From Hiroshima to the present day, Langewiesche describes a reality of urgent consequence to us all. This searing, provocative, and timely report is a triumph of investigative journalism, and a masterful laying out of the most critical political problem the world now faces.
As Cimbala shows in his various case studies, armed forces are used most of the time for coercion, not for mass destruction. Yet much professional military thinking, expert lay opinion, and U.S. government analysis presupposes that there is a clear dividing line between all-out peace and all-out war. In addition, U.S. political culture is insensitive to the requirement for matching the political objective to the military means available, as opposed to clamoring for a psychologically satisfying form of victory. Despite these apparent obstacles, Cimbala maintains that the United States must master military persuasion because its resources for defense are limited and its commitments are ubiquitous. This book will be of particular interest to scholars, students, and professionals involved with defense, security, and foreign policy studies.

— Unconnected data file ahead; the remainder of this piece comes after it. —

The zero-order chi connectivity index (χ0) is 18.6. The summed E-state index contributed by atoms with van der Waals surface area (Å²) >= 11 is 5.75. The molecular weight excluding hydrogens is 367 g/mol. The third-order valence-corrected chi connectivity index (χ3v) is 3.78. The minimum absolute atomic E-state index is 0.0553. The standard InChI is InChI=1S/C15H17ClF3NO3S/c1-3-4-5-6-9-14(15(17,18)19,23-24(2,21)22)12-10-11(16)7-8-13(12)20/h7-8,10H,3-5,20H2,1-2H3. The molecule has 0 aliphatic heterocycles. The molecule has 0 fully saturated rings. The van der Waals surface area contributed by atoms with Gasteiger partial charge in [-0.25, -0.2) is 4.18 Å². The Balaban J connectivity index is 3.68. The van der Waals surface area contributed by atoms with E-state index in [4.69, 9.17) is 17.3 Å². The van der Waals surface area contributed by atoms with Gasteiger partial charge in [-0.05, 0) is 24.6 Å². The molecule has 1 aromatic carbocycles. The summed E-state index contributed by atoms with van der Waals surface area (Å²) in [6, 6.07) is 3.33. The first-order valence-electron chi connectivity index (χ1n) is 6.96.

The purpose of this book is to demonstrate viable alternatives to the current US plan to modernise or replace its full triad of air-, land- and sea-based nuclear weapons. These alternatives would allow the US to maintain deterrence at a lower cost, thereby freeing up funds to ease pressing shortfalls in spending on conventional procurement and nuclear security. Moreover, these alternative structures – which propose a reduction in the size and shape of the US arsenal – offer distinct advantages over the existing plan with regard to maintaining strategic stability vis-à-vis Russia and China; upholding existing arms-control treaties, in particular New START and the INF Treaty; and boosting the security of US nuclear forces and supporting the global non-proliferation regime, including the NPT. They would also endow the US with a nuclear force better suited to the strategic environment of the twenty-first century and mark an advance on the existing triad with regard to supporting conventional military operations.